To support quality CHW program design and implementation, USAID, UNICEF, the Community Health Impact Coalition, and Initiatives Inc. have updated and adapted the Community Health Worker Assessment and Improvement Matrix (CHW AIM) Program Functionality Matrix tool. This tool can be applied at district, regional, and national levels to identify and close gaps in design and implementation and, ultimately, enhance program performance.
The Community Health Systems (CHS) Catalog is a one-stop ‘shop’ for information on community health policies and programs across 25 countries, including extensive information on CHWs. Developed in 2014 and updated in 2017, it provides policymakers, program managers, researchers and donors with policy data to advance community health research, programming, and advocacy efforts. The CHS Catalog includes 25 country profiles, a set of infographics, and a summary of cross-country policy and program trends.
A meta-synthesis of the existing literature, this article examines 33 publications to identify the factors that enable community health workers to bring about behavior change. It explicitly recognizes the difference between full-time trained and salaried community health workers and part-time community volunteers and proposes an approach to better coordinating the community health workforce to serve health, behavior change and empowerment needs.
APC’s Community Health Policy Matters video tells the story of fictional characters Winnie and Mary, and how a fragmented health system affects each woman’s ability to access family planning services in her respective community. This animated video highlights how policy can improve the health system for women.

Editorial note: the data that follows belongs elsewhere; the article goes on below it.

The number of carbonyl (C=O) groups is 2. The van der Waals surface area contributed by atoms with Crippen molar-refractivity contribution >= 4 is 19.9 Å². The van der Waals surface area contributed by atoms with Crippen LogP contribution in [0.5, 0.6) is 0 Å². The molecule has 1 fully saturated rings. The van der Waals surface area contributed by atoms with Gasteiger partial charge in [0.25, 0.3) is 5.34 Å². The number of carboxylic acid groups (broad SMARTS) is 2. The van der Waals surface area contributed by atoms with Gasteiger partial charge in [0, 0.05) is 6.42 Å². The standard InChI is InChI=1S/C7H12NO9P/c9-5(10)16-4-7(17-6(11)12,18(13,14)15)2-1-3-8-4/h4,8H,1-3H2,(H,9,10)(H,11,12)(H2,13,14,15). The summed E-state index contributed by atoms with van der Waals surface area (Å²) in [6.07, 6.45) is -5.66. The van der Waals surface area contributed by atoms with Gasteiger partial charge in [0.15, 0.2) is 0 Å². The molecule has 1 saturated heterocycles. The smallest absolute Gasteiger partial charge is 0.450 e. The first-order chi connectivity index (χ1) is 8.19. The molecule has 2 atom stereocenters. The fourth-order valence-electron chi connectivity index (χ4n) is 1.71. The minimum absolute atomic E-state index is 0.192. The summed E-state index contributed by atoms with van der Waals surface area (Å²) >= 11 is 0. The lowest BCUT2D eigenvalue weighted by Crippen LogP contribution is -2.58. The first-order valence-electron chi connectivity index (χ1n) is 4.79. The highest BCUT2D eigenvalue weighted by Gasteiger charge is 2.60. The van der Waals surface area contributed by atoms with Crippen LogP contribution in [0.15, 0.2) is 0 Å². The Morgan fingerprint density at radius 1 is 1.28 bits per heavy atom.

This retrospective observational study examined the quality of integrated community case management (iCCM) care given by village health workers in five villages in Bugoye subcounty in Uganda. For malaria, pneumonia, and diarrhoea the quality of care was high, though the overall quality of care was lower. There is an increase in quality of care after the implementation of iCCM services.
This research article examined the best way to deliver seasonal malaria chemoprevention (SMC) treatment. The authors found that door-to-door delivery provided better coverage than fixed-point delivery, while directly observed therapy (which uses more resources) did not improve coverage. Community health workers deliver SMC treatment through door-to-door and fixed-point delivery.
While community health workers (CHWs) often identify and screen for severe acute malnutrition (SAM), this study looks at incorporating SAM treatment into the work of CHWs. The results from a randomized intervention study in Kita, Southwest Mali, indicated that with minimal training CHWs can treat SAM appropriately, which could result in lower defaulter ratios and improve access to treatment.